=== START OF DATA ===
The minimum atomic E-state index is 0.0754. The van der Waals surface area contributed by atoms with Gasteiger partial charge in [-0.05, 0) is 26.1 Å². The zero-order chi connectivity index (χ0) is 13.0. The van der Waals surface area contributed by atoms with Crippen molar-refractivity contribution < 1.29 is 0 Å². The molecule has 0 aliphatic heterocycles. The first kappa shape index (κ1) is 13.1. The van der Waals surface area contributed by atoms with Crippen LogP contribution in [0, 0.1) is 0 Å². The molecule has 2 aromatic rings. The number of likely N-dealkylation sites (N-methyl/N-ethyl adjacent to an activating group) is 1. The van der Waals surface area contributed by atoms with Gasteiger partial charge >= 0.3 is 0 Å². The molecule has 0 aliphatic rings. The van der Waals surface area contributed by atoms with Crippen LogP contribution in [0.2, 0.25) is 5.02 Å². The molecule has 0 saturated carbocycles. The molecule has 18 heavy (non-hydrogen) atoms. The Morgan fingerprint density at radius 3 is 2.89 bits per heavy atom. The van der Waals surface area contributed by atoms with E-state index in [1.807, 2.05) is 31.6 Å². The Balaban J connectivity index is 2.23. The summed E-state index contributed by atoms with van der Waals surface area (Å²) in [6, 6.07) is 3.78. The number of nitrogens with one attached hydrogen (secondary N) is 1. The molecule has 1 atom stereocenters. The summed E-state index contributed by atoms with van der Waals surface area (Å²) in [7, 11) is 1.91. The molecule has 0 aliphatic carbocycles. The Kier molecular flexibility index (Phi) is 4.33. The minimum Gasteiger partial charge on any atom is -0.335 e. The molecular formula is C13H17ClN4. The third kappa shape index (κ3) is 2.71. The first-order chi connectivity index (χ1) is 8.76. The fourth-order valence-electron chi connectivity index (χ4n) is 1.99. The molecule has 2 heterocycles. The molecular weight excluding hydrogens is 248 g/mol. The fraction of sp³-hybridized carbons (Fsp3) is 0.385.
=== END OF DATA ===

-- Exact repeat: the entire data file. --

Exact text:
The minimum atomic E-state index is 0.0754. The van der Waals surface area contributed by atoms with Gasteiger partial charge in [-0.05, 0) is 26.1 Å². The zero-order chi connectivity index (χ0) is 13.0. The van der Waals surface area contributed by atoms with Crippen molar-refractivity contribution < 1.29 is 0 Å². The molecule has 0 aliphatic heterocycles. The first kappa shape index (κ1) is 13.1. The van der Waals surface area contributed by atoms with Crippen LogP contribution in [0, 0.1) is 0 Å². The molecule has 2 aromatic rings. The number of likely N-dealkylation sites (N-methyl/N-ethyl adjacent to an activating group) is 1. The van der Waals surface area contributed by atoms with Gasteiger partial charge >= 0.3 is 0 Å². The molecule has 0 aliphatic rings. The van der Waals surface area contributed by atoms with Crippen LogP contribution in [0.2, 0.25) is 5.02 Å². The molecule has 0 saturated carbocycles. The molecule has 18 heavy (non-hydrogen) atoms. The Morgan fingerprint density at radius 3 is 2.89 bits per heavy atom. The van der Waals surface area contributed by atoms with E-state index in [1.807, 2.05) is 31.6 Å². The Balaban J connectivity index is 2.23. The summed E-state index contributed by atoms with van der Waals surface area (Å²) in [6, 6.07) is 3.78. The number of nitrogens with one attached hydrogen (secondary N) is 1. The molecule has 1 atom stereocenters. The summed E-state index contributed by atoms with van der Waals surface area (Å²) in [7, 11) is 1.91. The molecule has 0 aliphatic carbocycles. The Kier molecular flexibility index (Phi) is 4.33. The minimum Gasteiger partial charge on any atom is -0.335 e. The molecular formula is C13H17ClN4. The third kappa shape index (κ3) is 2.71. The first-order chi connectivity index (χ1) is 8.76. The fourth-order valence-electron chi connectivity index (χ4n) is 1.99. The molecule has 2 heterocycles. The molecular weight excluding hydrogens is 248 g/mol. The fraction of sp³-hybridized carbons (Fsp3) is 0.385.